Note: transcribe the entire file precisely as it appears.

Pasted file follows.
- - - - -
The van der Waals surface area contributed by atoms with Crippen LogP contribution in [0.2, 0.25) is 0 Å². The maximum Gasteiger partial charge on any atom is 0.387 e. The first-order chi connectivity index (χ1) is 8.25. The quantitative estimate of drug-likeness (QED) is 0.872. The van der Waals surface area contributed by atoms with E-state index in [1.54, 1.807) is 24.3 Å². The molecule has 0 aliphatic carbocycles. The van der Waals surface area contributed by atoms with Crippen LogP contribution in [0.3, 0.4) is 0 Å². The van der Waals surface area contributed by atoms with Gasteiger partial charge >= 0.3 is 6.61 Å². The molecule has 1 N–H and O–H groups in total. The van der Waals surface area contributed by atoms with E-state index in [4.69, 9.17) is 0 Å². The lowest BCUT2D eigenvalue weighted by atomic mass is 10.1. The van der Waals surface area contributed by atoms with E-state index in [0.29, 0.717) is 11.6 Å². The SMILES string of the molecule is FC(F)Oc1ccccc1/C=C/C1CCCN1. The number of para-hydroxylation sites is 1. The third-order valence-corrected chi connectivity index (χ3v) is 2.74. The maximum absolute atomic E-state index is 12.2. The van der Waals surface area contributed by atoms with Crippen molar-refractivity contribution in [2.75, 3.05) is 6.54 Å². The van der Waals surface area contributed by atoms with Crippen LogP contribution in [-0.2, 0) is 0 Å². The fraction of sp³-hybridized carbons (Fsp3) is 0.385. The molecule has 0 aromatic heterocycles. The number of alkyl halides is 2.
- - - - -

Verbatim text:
The van der Waals surface area contributed by atoms with Crippen LogP contribution in [0.2, 0.25) is 0 Å². The maximum Gasteiger partial charge on any atom is 0.387 e. The first-order chi connectivity index (χ1) is 8.25. The quantitative estimate of drug-likeness (QED) is 0.872. The van der Waals surface area contributed by atoms with E-state index in [1.54, 1.807) is 24.3 Å². The molecule has 0 aliphatic carbocycles. The van der Waals surface area contributed by atoms with Crippen LogP contribution in [0.3, 0.4) is 0 Å². The van der Waals surface area contributed by atoms with Gasteiger partial charge >= 0.3 is 6.61 Å². The molecule has 1 N–H and O–H groups in total. The van der Waals surface area contributed by atoms with E-state index in [4.69, 9.17) is 0 Å². The lowest BCUT2D eigenvalue weighted by atomic mass is 10.1. The van der Waals surface area contributed by atoms with E-state index in [0.29, 0.717) is 11.6 Å². The SMILES string of the molecule is FC(F)Oc1ccccc1/C=C/C1CCCN1. The number of para-hydroxylation sites is 1. The third-order valence-corrected chi connectivity index (χ3v) is 2.74. The maximum absolute atomic E-state index is 12.2. The van der Waals surface area contributed by atoms with Crippen molar-refractivity contribution in [2.75, 3.05) is 6.54 Å². The van der Waals surface area contributed by atoms with Crippen LogP contribution in [-0.2, 0) is 0 Å². The fraction of sp³-hybridized carbons (Fsp3) is 0.385. The molecule has 0 aromatic heterocycles. The number of alkyl halides is 2.